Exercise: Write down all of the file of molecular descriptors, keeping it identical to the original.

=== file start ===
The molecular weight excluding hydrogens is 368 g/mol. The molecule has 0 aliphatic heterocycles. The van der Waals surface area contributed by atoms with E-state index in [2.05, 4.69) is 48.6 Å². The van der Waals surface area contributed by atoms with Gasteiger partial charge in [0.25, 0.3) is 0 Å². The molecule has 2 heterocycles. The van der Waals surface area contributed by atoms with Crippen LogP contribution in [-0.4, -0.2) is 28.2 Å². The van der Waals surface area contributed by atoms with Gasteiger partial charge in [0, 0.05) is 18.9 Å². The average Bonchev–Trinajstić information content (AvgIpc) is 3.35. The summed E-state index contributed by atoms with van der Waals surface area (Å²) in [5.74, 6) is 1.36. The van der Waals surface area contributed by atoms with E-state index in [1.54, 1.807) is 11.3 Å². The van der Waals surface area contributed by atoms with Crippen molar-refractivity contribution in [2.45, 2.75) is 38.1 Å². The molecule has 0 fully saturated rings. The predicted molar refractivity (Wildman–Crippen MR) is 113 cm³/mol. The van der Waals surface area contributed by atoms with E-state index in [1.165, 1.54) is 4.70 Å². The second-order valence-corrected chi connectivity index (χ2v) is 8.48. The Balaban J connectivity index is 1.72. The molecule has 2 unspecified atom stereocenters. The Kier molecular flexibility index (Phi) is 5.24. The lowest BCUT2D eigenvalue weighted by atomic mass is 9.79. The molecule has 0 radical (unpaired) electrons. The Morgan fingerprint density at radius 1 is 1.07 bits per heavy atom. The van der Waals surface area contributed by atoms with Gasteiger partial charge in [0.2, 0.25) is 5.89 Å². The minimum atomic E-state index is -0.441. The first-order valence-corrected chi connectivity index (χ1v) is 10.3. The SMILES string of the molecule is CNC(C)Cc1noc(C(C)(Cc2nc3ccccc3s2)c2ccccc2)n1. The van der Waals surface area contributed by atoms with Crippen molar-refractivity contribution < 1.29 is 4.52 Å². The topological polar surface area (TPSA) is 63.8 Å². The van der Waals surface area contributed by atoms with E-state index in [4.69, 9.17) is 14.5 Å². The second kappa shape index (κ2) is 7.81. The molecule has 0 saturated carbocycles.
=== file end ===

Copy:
The molecular weight excluding hydrogens is 368 g/mol. The molecule has 0 aliphatic heterocycles. The van der Waals surface area contributed by atoms with E-state index in [2.05, 4.69) is 48.6 Å². The van der Waals surface area contributed by atoms with Gasteiger partial charge in [0.25, 0.3) is 0 Å². The molecule has 2 heterocycles. The van der Waals surface area contributed by atoms with Crippen LogP contribution in [-0.4, -0.2) is 28.2 Å². The van der Waals surface area contributed by atoms with Gasteiger partial charge in [0, 0.05) is 18.9 Å². The average Bonchev–Trinajstić information content (AvgIpc) is 3.35. The summed E-state index contributed by atoms with van der Waals surface area (Å²) in [5.74, 6) is 1.36. The van der Waals surface area contributed by atoms with E-state index in [1.54, 1.807) is 11.3 Å². The van der Waals surface area contributed by atoms with Crippen molar-refractivity contribution in [2.45, 2.75) is 38.1 Å². The molecule has 0 fully saturated rings. The predicted molar refractivity (Wildman–Crippen MR) is 113 cm³/mol. The van der Waals surface area contributed by atoms with E-state index in [1.165, 1.54) is 4.70 Å². The second-order valence-corrected chi connectivity index (χ2v) is 8.48. The Balaban J connectivity index is 1.72. The molecule has 2 unspecified atom stereocenters. The Kier molecular flexibility index (Phi) is 5.24. The lowest BCUT2D eigenvalue weighted by atomic mass is 9.79. The molecule has 0 radical (unpaired) electrons. The Morgan fingerprint density at radius 1 is 1.07 bits per heavy atom. The van der Waals surface area contributed by atoms with Gasteiger partial charge in [0.2, 0.25) is 5.89 Å². The minimum atomic E-state index is -0.441. The first-order valence-corrected chi connectivity index (χ1v) is 10.3. The SMILES string of the molecule is CNC(C)Cc1noc(C(C)(Cc2nc3ccccc3s2)c2ccccc2)n1. The van der Waals surface area contributed by atoms with Crippen molar-refractivity contribution < 1.29 is 4.52 Å². The topological polar surface area (TPSA) is 63.8 Å². The van der Waals surface area contributed by atoms with E-state index in [4.69, 9.17) is 14.5 Å². The second kappa shape index (κ2) is 7.81. The molecule has 0 saturated carbocycles.